I'd say if you have the option to store images outside the database then do it - relational databases weren't designed for storing images, and although they can do it (BLOB fields etc) it causes all sorts of nasty headaches with performance / searches etc and is best avoided.
More cons than pros it seems. But as always, it comes back to the best tool for the job. If you have a very specific reason why you need to store the image in a database then do it (the author cites distributing it over several servers as a reason). But even then there are alternatives - I've used network filesystems to do just that.
One of the classic "right" applications where images should be stored in the database is when the filesystem overhead outweighs the database query overhead.
We built an image database for icons and "smilies" and other very small images. This site gets about 2,000,000 requests a day for these images. The database delivers them without blinking. The file system version was so overloaded that the consultant's answer to the problem was a $250,000 storage device to put a couple dozen spindles under the I/O.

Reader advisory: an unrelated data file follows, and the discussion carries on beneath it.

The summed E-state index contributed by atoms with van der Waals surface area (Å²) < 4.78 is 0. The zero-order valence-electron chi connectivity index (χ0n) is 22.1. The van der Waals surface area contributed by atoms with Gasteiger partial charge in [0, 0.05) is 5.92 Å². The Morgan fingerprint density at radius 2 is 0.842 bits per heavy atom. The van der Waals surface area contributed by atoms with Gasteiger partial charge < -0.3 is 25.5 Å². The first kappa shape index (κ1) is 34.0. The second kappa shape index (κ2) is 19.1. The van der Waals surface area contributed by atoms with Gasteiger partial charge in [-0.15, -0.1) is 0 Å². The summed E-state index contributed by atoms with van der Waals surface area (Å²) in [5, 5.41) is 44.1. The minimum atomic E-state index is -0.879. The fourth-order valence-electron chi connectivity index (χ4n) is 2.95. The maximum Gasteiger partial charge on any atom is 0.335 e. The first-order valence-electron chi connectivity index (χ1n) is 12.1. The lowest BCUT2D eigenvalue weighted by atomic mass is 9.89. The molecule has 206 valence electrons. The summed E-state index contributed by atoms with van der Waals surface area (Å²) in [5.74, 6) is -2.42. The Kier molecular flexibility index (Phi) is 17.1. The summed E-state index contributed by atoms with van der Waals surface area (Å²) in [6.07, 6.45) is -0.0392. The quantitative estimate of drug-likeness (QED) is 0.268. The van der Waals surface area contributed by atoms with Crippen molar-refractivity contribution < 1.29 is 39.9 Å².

We told the customer that we would do the project for free if performance did not improve to a satisfactory level (one of my designers was absolutely certain the database design would outperform the filesystem version). We were paid $50k for 2 weeks work and the customer was thrilled with the results.
It's all about what tools are appropriate for the application at hand.
TheWitt makes a very good point -- most RDBMS' have very advanced caching mechanisims and chances are will store the images cached in RAM (so it is very, very fast to pull out). Most web servers that I know of are pretty stupid when it comes to serving things like static HTML and dumb images -- it will continually pull them from disk even though they do not change.
Hopefully if Apache grows up (multithreaded, caching like that) those problems will be a part of the past. Until then, give your DB lots of RAM and you should be fine.